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Microhabitat use by breeding Southwestern Willow Flycatchers on the Gila River, New MexicoAuthor(s): Scott H. Stoleson; Deborah M. Finch
Source: In: Sogge, Mark K.; Kus, Barbara E.; Sferra, Susan J.; Whitfield, Mary J., eds. Ecology and Conservation of the Willow Flycatcher. Studies in Avian Biology. 26: 91-95.
Publication Series: Miscellaneous Publication
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DescriptionThe endangered Southwestern Willow Flycatcher (Empidonax traillii extimus) breeds at numerous sites throughout its range that vary greatly in floristics, vegetation structure, and the extent of human alteration of the habitat. Here we present information on nesting habitat characteristics of Willow Flycatchers in the largest extant population of the subspecies along the upper Gila River in New Mexico. We compared 19 habitat variables between nest sites and sites not included in flycatcher territories. A logistic regression model identified three variables as significant predictors of flycatcher use: foliage density in the subcanopy, percent canopy cover, and number of boxelder (Acer negundo) stems. In mature riparian woodland, flycatchers displayed a significant preference for nesting in boxelder, and used two willow species less than expected by chance. Flycatchers in the Gila Valley tended to place nests rather high (mean = 7.6 m). The relative nest height, preference for dense foliage, and proximity to water were typical for the subspecies.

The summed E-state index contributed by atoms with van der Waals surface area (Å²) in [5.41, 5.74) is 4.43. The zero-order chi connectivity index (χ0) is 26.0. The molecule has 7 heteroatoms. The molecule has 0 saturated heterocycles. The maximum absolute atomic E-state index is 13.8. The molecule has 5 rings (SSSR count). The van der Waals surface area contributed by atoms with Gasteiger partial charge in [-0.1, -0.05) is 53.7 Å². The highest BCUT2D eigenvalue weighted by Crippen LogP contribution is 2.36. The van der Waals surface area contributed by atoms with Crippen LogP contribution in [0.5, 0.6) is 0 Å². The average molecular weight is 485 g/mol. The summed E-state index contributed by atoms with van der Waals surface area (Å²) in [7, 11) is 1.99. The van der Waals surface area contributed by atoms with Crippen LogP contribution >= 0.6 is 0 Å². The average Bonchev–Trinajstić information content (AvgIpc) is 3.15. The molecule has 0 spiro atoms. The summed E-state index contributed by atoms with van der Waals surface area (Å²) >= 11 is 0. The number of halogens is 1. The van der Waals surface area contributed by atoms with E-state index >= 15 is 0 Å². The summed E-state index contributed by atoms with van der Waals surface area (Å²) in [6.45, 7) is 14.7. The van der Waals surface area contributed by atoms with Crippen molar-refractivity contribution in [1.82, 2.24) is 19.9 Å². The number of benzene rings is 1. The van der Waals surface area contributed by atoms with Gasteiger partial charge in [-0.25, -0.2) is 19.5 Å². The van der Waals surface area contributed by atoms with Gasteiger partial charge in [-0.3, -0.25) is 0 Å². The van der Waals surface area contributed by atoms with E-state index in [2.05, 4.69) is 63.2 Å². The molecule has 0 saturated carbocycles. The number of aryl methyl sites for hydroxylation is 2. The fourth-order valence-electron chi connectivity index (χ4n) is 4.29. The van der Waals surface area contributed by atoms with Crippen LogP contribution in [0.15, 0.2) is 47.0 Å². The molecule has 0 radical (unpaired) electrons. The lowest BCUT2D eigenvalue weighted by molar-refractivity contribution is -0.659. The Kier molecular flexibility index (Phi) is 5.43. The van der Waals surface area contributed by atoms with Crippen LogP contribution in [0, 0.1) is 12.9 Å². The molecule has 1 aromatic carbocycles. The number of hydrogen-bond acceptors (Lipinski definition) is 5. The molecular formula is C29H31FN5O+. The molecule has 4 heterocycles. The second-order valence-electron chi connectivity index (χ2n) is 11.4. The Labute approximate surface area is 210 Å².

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CitationStoleson, Scott H.; Finch, Deborah M. 2003. Microhabitat use by breeding Southwestern Willow Flycatchers on the Gila River, New Mexico. In: Sogge, Mark K.; Kus, Barbara E.; Sferra, Susan J.; Whitfield, Mary J., eds. Ecology and Conservation of the Willow Flycatcher. Studies in Avian Biology. 26: 91-95.
KeywordsCliff-Gila Valley, Empidonax traillii extimus, habitat selection, nest site, New Mexico, Southwestern Willow Flycatcher
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